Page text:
In response to the Facebook “Nurse-In” that took place yesterday, we had a discussion on our Bosom Buddies Breastfeeding Support Group online boards about why would anyone want to post pictures of themselves nursing on Facebook.
If breastfeeding was perceived as “Normal” and not sexual or offensive then there would be no issue. Yes, you can choose to be discreet if that is what makes you comfortable, but the controversy of women nursing in public (in Target, at a gym, in a restaurant–etc) included women who WERE NURSING DISCREETLY. It is your RIGHT to breastfeed–in fact the medical community asks you to do it–exclusively feed your infant breastmilk for 6 months (and continue to breastfeed for at LEAST one year–at least 2 years or more according to the WHO).
We have spent a lot of time talking about breastfeeding in public in the past at our group sessions. I shared with the moms that in the beginning when I had my first, if anyone had asked if I would nurse in public, I probably would have responded with, “If I have to, but only if I have some privacy.” However, reality soon sets in when you have a baby and before I knew it or had given it any thought at all, I was nursing at the mall on a bench, at the dentist’s office, while getting my hair cut, while at a restaurant–you name it, I did it. No flaunting it–just feeding my babies.
In fact at one point our Bosom Buddies group handed out the following “thank yous” from the book “The Breastfeeding Cafe” (the excerpt is written by Lissa Russell):
“Thank you for nursing your baby in public. You are not only nourishing your child, but the hearts and minds of everyone here. When nursing in America is more common and understood, the credit will go to women like you. I thank you on behalf of my grandmother, who had never heard of breastfeeding. I thank you on behalf of my mother, who hadn’t a single soul to support her nurturing instinct. I thank you on behalf of my daughters, granddaughters and friends [added friends for those women like me who do not have daughters], may they never think twice when their children thirst. May they never search for a “secluded corner,” a dressing room, or a restroom. I thank you on behalf of every woman who ever was or ever will be. Have a beautiful day! (Behrmann, 2008, pg. 213).”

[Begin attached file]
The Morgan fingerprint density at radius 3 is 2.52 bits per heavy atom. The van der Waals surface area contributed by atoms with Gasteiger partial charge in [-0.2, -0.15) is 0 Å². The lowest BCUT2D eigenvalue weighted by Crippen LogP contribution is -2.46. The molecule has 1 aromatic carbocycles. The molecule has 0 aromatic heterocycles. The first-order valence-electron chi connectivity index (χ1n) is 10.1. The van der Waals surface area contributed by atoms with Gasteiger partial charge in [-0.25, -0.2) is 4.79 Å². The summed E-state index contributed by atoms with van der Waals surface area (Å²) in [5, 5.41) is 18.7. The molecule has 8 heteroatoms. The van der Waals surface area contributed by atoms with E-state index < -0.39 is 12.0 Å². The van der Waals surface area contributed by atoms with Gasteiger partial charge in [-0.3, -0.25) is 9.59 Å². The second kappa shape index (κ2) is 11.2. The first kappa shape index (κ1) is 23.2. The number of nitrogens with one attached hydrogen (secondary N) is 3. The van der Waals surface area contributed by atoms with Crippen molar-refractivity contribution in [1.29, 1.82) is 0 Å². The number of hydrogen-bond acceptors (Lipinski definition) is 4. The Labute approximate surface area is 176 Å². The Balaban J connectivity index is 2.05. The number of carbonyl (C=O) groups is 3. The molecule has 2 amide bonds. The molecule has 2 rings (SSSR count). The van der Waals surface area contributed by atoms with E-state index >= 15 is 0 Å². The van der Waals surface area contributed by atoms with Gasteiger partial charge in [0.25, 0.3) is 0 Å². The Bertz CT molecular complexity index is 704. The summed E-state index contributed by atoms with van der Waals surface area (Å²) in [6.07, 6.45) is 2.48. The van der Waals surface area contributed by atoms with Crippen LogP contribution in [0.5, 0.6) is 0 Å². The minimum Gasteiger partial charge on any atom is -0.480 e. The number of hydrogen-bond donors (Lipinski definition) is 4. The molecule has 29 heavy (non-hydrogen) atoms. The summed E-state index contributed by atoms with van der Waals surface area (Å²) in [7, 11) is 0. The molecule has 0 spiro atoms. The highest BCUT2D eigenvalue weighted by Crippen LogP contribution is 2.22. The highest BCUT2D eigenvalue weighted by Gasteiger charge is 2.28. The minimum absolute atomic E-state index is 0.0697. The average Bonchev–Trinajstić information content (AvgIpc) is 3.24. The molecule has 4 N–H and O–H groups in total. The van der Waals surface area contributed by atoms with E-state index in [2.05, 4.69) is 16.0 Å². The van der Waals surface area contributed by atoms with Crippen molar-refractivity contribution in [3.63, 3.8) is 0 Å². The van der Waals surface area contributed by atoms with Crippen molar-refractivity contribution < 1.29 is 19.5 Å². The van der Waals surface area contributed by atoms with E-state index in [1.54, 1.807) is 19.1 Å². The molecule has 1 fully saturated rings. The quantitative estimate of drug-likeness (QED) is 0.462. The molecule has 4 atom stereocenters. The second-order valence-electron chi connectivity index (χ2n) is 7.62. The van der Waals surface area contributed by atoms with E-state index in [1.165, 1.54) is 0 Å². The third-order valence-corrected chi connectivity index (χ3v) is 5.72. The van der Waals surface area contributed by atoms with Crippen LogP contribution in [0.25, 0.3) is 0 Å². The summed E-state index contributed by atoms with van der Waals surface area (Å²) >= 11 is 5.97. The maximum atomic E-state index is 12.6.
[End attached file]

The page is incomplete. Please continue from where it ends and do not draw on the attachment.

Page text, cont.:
My favorite artist/cartoonist is Heather Cushman-Dowdee–she had a great cartoon that I cannot find right now but it went like this–Mother nursing in public–nearby woman starts talking out loud so mother can hear about how offended she is and why is there no cover (hooter hider)–the nursing mother hears and says, “I’m sorry” while politely covering the offended lady with the cover. I love this humor–it touches me and makes me feel supported in my choice to breastfeed–it helps break down barriers for nursing mothers. Here is Heather’s Facebook page–she posted all day yesterday in support of the nursing mothers on Facebook, https://www.facebook.com/mama.is.comic
Here is her awesome website, http://www.mama-is.com/
I can’t think of any woman who is nursing and bares her breasts in public with the intention of drawing attention to herself –wanting others to notice and ridicule her/humiliate her. Instead women who nurse in public are looking for a clean, convenient place to nurse and care for their babies. Most of our states have laws to support public breastfeeding (NJ does). Yes, it is sad that a law is needed but alas that is the case.
The Facebook issue emerged a few years ago and recently got more press (the issue never really went away). Here is a group established years ago to protest the removal of photos–you can look through the old photos, https://www.facebook.com/groups/2517126532/photos/ –they are very touching.
Posting pictures, nursing in public–getting the word out normalizes breastfeeding to help rid our society of that “offended” visceral reaction. For example…
Most people would not find this offensive on Facebook or in a magazine (a girl in a bikini–underwear on display–low cut/cleavage):
But this photo caused reactions that were border line ridiculous
P. S. this photo is actress Julie Bowen breastfeeding her twins (the actress from Modern Family)
or this magazine cover that caused such a controversy
Here is one of my favorites–there are many depictions of Madonna feeding her baby–whoops, she did not get the message that breastfeeding in public is offensive–where is her cover?? 🙂
P.S. when we talked about this in the past, I mentioned to the moms that one of my BIGGEST regrets was not having a photo of me nursing. I am very sad about that. Nursing made me feel strong, powerful, nurturing, and special–I am so proud that I nursed; there is no good way to explain how important is was to me, but nothing else I have done in my life or will do can compare. I would have loved to have a photo of me nursing one of my boys.